Martin Luther King, Jr. said the arc of the moral universe is long, but it bends toward justice. The arc of the moral universe is long, but it bends toward justice. That’s beautiful. That’s poetic. That’s powerful. And most importantly, it’s true, and it is a direct challenge to the kingdoms and structures of this world who benefit from allowing things to stay the way they are.
So Jesus is speaking a word of challenge to those who stand in the way of God’s kingdom and a word of comfort to those what are so anxious for the coming of the kingdom. To the kingdoms of the world he is saying your time is coming to an end. You may have power now, but that power is going to end. You will not always have the power to oppress and deny.
Tyrants eventually fall. We have seen it in our own lifetimes, and we’ll see it again. The temporal powers that resist the coming kingdom continue to fight to hold onto their power but they are fighting a losing battle. One of the great Advent passages is Isaiah 2:4-5 – He will judge between the nations and will settle disputes for many peoples. They will beat their swords into plowshares and their spears into pruning hooks. Nation will not take up sword against nation, nor will they train for war anymore.
And to those who wonder if God’s kingdom will ever come he is saying it may seem that the promises of God’s kingdom are slow in coming, but they are coming. War may continue to tear at our world, but peace is coming. Poverty may continue to define the lives of millions, but provision is coming. Illness and disease may plague us, but healing is coming. Grief and sadness may permeate our hearts, but comfort is coming. Brokenness may define many lives, but wholeness is coming. Creation itself may be groaning for relief, but restoration is coming.
As long as there are poor, the kingdom has work to do. As long as there are those who are prisoners, the kingdom has work to do. As long as there are people who are blind and afflicted with other ailments, the kingdom has work to do. As long as people are oppressed, the kingdom has work to do. And if the kingdom has work to do, it means we have work to do as well. We are heralds of the kingdom; we are the hands and feet of the kingdom.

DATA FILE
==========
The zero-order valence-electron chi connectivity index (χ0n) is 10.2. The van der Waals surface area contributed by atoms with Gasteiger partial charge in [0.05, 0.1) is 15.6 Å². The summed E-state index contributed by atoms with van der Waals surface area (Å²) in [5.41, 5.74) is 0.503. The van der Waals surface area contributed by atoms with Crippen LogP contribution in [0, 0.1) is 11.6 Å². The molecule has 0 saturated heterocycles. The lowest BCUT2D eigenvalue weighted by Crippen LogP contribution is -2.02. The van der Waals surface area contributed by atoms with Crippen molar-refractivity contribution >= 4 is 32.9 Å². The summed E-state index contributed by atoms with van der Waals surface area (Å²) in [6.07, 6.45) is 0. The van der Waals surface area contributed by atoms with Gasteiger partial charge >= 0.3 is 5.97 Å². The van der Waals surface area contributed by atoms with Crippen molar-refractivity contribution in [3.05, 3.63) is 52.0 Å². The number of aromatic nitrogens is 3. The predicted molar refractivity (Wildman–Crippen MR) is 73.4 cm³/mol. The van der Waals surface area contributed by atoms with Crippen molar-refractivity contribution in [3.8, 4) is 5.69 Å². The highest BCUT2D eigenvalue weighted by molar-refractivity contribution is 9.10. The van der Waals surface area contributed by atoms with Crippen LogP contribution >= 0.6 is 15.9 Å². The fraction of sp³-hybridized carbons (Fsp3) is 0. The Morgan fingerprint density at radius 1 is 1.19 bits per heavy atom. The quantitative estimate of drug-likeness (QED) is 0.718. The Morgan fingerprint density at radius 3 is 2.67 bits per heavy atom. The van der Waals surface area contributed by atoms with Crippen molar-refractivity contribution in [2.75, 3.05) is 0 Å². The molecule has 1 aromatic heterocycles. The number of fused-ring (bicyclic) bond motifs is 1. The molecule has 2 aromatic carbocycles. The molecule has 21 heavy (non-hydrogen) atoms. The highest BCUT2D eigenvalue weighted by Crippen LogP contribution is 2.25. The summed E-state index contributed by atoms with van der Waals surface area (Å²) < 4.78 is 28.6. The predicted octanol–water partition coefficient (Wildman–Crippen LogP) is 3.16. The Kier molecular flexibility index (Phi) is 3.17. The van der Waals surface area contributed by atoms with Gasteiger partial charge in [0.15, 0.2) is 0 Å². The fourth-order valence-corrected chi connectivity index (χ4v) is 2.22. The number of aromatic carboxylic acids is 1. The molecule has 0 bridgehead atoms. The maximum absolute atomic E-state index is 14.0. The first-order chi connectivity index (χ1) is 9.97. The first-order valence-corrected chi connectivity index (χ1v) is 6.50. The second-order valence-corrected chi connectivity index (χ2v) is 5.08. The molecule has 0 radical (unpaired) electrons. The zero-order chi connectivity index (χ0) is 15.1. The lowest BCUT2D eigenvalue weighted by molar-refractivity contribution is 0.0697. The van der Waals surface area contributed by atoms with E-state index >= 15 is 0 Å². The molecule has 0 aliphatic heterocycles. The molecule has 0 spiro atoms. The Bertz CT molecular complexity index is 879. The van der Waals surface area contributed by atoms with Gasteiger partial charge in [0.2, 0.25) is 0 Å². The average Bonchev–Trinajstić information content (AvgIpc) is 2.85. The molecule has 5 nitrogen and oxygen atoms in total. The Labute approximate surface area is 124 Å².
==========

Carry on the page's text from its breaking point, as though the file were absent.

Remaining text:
Tanya gave me this great DVD for Christmas – it’s a DVD of the Beatles on the Ed Sullivan Show. Does anyone know how many times they were on the Ed Sullivan Show? Four times? Do you know how many songs they performed on those four shows? Twenty songs. I didn’t remember how many times they were on or how many songs they performed; I only remember watching and being totally captivated by their music; it was the moment I decided I wanted to learn to play the guitar. What’s fascinating about these DVDs is they contain not only the performances of the Beatles, but the entire Ed Sullivan Show segments – even the commercials. As I watched them what struck me was how you could see on these shows the passing from one era to another. The Beatles represented a completely new era in music that was sweeping away another era. It didn’t happen overnight; the two eras continued together for a time, but as time passed one did pass away.
Think back one year. As we stood at the cusp of a new year, and thought about our hopes and dreams for a new year, how many surprises were there? How many of us experienced struggles that were not at all on our radar screens? How many of us experienced struggles that were so difficult that it shook even our faith to the core? Who knows what is ahead for this year. Who knows what challenges and struggles may be ahead. We will continue to live in this layered time, the Now, But Not Yet. But whatever happens, know the kingdom of God is already here and at work in our lives. The kingdom of God is here and at work and the world is changing. There are still many struggles and many problems, but the promise of the kingdom is that all this will pass.